If you were to take an evening walk through the quiet, tree-lined streets of a certain Agoura Hills neighborhood, you’d never have any idea that a full concert venue is hidden within one of the houses.
A growing phenomenon in the music world during this age of do-it-yourself ethics, house concerts are reminiscent of the punk rock basement shows popular in the 1980s and ’90s, except they tend to focus more on acoustic-based artists, for obvious reasons (such as the potential mosh pit destruction of the living room).
At the heart of a house concert, of course, is the home owner, who acts as booker, promoter, soundman and clean up crew. It is a labor of love, and in the case of Concerts at the Bodie House, the driving force is Renee Bodie.
Bodie’s involvement in the house concert world started back in 2000, when she celebrated her 45th birthday with a concert in her home. The event was so popular with Bodie’s friends and fellow musicians she was inspired and encouraged to try it again. Fast forward to 2008, and Bodie has now hosted nearly 100 concerts from artists ranging from local performers to Grammy winners and Rock & Roll Hall of Famers such John McEuen and Chris Hillman.
“It all started with my birthday party,” she says. “It was such a great time, I thought this could actually work on a regular basis. The whole thing really just snowballed, and I got hooked. Gradually, our reputation for attendance and promotion grew, and it opened up the door to agents for larger artists. Now we do a show nearly every month.”
What sets Bodie’s concerts apart from the hundreds across the country is the stunning amount of professionalism. “With the help of my extremely supportive family,” Bodie’s living room is transformed into a full-blown seated venue, complete with plastic-covered carpets, a quality sound system and a top-notch spread of appetizers and drinks, many of which are donated by attendees. The admission is a suggested donation that goes directly to the artist, thus avoiding any legal issues of running an actual business.
If Bodie — an accomplished musician herself and vice president of the Folk Alliance Board West — is the driving force of the concert, the extra bit of magic comes from the audience. Many of the attendees are present at every event, and a familial vibe is instantaneous upon entry. The regulars are inviting to newcomers, and there is utmost respect given to the artists. There are no conversations, cellphones or clinking glass during the show. It’s a dream setting for artists and fans.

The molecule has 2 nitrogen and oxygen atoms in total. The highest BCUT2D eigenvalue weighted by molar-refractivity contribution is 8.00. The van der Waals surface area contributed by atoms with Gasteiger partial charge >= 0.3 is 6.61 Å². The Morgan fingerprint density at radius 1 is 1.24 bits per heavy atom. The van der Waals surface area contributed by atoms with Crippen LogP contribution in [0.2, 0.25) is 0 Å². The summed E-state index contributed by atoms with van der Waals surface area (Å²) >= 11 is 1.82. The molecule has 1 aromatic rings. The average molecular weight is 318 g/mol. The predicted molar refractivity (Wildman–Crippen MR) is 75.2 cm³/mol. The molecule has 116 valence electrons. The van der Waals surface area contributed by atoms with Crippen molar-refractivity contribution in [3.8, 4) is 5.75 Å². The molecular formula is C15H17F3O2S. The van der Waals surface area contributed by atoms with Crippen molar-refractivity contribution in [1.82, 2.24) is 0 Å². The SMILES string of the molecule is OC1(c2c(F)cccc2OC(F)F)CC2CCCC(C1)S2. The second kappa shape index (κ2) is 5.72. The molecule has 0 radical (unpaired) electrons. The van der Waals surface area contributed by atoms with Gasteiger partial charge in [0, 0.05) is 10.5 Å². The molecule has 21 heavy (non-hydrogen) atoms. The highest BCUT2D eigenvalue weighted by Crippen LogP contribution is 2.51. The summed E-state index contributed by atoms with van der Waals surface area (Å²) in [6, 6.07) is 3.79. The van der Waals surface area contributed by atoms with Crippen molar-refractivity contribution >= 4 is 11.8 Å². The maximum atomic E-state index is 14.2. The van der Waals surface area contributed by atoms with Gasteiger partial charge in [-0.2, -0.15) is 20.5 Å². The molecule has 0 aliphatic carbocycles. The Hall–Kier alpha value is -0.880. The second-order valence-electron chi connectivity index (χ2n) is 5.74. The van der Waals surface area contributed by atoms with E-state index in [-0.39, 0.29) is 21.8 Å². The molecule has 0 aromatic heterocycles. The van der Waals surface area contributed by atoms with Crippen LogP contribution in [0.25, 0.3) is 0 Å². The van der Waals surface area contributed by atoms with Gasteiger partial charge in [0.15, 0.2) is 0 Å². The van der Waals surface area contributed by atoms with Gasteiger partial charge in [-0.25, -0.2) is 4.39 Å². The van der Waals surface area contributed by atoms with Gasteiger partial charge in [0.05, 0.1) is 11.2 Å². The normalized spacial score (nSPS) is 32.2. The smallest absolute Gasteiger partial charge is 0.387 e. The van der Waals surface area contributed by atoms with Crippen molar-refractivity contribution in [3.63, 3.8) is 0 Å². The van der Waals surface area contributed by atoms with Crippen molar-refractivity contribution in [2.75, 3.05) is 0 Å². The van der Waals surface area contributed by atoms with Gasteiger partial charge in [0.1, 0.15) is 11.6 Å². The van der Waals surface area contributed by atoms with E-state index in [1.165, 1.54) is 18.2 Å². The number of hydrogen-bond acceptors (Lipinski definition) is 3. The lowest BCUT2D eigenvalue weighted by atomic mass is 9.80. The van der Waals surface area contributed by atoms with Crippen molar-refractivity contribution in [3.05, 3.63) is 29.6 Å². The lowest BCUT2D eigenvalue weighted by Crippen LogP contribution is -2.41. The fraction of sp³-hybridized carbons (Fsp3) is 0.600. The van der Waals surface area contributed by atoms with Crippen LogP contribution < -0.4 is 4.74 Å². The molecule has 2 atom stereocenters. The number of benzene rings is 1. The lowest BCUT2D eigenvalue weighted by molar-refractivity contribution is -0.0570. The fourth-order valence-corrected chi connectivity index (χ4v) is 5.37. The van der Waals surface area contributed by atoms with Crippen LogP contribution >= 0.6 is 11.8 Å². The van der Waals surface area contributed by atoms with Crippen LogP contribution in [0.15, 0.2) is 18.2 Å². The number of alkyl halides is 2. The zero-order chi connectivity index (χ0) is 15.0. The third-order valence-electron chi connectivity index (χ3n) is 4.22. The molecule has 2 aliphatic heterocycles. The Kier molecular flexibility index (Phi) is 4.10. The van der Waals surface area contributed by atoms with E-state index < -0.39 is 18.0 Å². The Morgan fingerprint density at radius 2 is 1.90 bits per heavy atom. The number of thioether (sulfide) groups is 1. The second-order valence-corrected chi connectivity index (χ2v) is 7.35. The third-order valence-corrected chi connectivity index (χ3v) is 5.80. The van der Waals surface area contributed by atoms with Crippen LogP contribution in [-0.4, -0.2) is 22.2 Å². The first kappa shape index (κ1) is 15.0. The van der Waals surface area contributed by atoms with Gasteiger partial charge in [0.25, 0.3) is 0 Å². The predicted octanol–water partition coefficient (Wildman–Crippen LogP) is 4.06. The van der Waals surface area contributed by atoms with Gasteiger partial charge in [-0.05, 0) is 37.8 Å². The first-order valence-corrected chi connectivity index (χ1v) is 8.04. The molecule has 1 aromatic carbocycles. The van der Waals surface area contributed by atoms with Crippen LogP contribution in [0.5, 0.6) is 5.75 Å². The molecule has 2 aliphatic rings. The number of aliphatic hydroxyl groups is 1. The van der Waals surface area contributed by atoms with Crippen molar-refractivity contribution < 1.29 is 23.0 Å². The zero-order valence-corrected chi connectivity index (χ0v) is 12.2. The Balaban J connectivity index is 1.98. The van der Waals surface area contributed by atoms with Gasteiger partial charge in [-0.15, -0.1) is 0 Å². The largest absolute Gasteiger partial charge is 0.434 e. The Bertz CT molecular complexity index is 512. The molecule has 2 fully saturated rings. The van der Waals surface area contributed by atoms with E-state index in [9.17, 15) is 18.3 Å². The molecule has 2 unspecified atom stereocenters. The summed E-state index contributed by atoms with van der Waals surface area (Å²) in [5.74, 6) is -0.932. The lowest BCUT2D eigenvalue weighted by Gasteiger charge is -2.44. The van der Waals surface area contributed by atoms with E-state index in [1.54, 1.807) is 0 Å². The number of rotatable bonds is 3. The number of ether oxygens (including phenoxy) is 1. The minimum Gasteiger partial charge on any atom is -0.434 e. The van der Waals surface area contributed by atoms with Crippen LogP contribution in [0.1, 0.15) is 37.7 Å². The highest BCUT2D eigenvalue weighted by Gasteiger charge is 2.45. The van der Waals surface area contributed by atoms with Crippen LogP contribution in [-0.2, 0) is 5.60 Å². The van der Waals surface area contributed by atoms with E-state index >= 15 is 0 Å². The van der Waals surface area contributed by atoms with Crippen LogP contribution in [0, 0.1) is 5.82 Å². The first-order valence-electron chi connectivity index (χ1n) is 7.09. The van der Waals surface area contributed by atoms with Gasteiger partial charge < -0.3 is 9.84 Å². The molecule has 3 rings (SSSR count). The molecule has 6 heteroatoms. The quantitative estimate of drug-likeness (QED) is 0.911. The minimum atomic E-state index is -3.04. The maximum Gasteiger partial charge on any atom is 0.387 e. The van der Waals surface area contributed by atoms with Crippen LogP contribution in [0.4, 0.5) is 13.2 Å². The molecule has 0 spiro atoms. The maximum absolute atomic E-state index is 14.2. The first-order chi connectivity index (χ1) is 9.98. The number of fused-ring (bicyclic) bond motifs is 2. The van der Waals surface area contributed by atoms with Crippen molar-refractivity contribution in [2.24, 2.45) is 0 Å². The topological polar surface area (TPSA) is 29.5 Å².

Last month, the Bodie House played host to Sarah Lee Guthrie and her husband, Johnny Irion. Guthrie, who comes from folk music royalty — she is Woody’s granddaughter and Arlo’s daughter — sees house concerts as an exciting alternative to more traditional venues.
“We’re pretty new to playing them,” Guthrie said in the Bodies’ kitchen between sets. “We find ourselves at a lot of festivals and theaters, but it’s so much more intimate and friendly here. Where else can you put your baby to sleep for the night in a quiet bedroom then go downstairs and play a show?”
The vibe definitely has a positive effect on the performers. In Guthrie’s case, she and her husband played not one but two lengthy, relaxed sets peppered with stories and crowd interaction. Their encore was a rousing audience participation version of the “Free Bird” of folk music, her grandfather’s “This Land Is Your Land,” including guitar accompaniment from a crowd member who was asked to take over so Guthrie could bring her daughters on stage. According to Bodie, moments like that are commonplace.
“Since the artist is in such a relaxed and intimate environment, you really get a special show,” she said. “Like when Doug Haywood played with Rosemary Butler. They hadn’t played together in 20 years. The spirit that was in the room was remarkable. We did Crosby Loggins’ first ever house concert, and to see how much he was touched by the reaction was inspiring. The Jimmy Lafave concert was regarded by many who attended as the best live concert they’ve ever been to, period. It’s nights like that that feed the soul and keep me as excited and enthusiastic to do this as when we first started.”
Concerts at the Bodie House hosts the Buccaneers on March 15. Reservations are required at firstname.lastname@example.org. For a list of upcoming shows and more information, visit www.bodiehouse.com.